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Out of Sight, Out of Mind: The reality of Disability

I am amazed at just how resilient us human beings are, but I certainly don't want that resilience to make us desensitised when things are clearly wrong. The other day we set off to say goodbye to our son as he ascended the stairs of the bus to sleepover camp for the very first time. When we arrived at the drop off location, we were asked to wait with our son's luggage until the bus arrived. As this is a Jewish summer camp, it is ruled by a very different time algorithm called JMT, Jewish Mean Time, so the bus was invariably late: the kids hurried off to hang out, leaving the parents standing around watching their luggage. Typical.

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Registering blind - three years on

Last Friday was my anniversary. No, not my wedding anniversary. Three years ago, on April 1st, I registered blind. I remember it like it was yesterday, and as I now sit and reflect, I do so with mixed feelings. I remember the shock, the pain and the feelings of helplessness and hopelessness. I remember the rapid decent into an emotional and psychological black hole, trying to grasp what had transpired and feeling the most debilitating sense of loss. I thought that my life as I knew it was over, and I was right.

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Disclosing a disability when the time is right

I have been loathed to disclose something that is not exactly a secret to those that know me, but conversely is not something that I get on the rooftops and shout about in the way I do about sight loss and human rights. When I first started writing, doing advocacy work and public speaking, I simply felt that disclosure would confuse matters and dilute my message of hope, and that was not something that I was willing to risk.

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Employing a visually impaired person makes good business sense

I am lucky. There are no two ways about it. I have the good fortune of having everything any human person needs to be happy and fulfilled. I have a loving family, have had the benefit of a great education and, this is where the luck bit comes in, I have been afforded opportunities.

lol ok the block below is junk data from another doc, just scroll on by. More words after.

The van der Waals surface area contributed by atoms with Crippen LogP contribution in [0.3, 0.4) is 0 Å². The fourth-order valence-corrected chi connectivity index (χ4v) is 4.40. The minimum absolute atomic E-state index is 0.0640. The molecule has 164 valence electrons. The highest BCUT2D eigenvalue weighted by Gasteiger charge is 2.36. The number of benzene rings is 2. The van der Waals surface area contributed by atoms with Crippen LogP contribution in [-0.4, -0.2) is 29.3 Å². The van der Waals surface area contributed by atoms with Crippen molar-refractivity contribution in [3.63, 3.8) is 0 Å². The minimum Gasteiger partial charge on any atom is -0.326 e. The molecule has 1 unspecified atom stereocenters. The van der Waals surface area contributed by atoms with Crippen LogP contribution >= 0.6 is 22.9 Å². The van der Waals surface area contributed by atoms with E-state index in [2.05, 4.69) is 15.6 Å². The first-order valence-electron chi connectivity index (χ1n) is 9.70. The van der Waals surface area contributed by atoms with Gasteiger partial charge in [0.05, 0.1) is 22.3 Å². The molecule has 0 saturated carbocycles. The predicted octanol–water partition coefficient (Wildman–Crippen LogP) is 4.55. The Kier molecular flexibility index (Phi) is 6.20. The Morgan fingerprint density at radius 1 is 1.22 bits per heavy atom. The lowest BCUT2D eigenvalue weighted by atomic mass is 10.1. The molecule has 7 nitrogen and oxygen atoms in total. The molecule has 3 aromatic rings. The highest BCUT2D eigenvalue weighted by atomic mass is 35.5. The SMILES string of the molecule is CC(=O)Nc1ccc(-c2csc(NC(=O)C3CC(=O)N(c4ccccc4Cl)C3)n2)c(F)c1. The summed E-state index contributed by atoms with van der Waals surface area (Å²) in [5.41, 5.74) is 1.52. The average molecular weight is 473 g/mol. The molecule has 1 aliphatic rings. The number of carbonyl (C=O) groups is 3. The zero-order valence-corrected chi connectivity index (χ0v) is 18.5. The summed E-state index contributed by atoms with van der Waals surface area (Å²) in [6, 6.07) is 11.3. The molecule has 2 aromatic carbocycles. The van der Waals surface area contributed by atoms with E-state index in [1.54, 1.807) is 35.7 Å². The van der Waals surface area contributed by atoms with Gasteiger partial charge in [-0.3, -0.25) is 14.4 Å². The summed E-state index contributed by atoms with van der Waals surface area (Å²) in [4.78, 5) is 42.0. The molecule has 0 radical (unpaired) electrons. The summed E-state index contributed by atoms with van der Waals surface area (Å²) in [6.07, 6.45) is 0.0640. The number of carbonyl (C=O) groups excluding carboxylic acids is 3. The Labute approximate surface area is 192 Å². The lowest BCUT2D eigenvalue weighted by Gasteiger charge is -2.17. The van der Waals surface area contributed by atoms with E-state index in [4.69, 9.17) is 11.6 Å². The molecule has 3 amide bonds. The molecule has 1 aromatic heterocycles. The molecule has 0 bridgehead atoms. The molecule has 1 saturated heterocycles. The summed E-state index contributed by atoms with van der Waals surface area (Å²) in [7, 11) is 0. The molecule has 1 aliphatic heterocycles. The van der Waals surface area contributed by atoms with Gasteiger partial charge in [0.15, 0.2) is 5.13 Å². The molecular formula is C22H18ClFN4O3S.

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Inspiring change, visual impairment and an ongoing emotional journey

Last night, I had the honour of speaking at the Inspiring Change event held by Action for Blind People at the magnificent St James’s Palace and hosted by the compassionate and remarkable HRH Princess Alexandra. There were three of us speaking and my slot was after John Spence, Action’s Chairman and before Stephen Remington, Action’s Chief Executive, both marvellous and emotive speakers. But I was relaxed. I had memorised my speech and run through it plenty - at home, in the office, on the tube, in the bath - and anyhow, I have done enough speaking at conferences and events in a business capacity, so thought that, in my regular fashion, I would get a measure of the audience and blag as necessary. What I had not prepared for was, well, it would appear, anything...

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Are people I know uncomfortable about my disability?

At first, I thought I was being uber-sensitive and reading into things, which I am prone to do more frequently than I would like to admit, but it seems to be that there is a genuine trend happening here. People that I knew before I registered blind treat me differently than people that I have met since. I know it sounds ridiculous, which is why it has taken me so long to feel confident that this is the case, but I have been secretly assessing the situation and it’s just the way it is.

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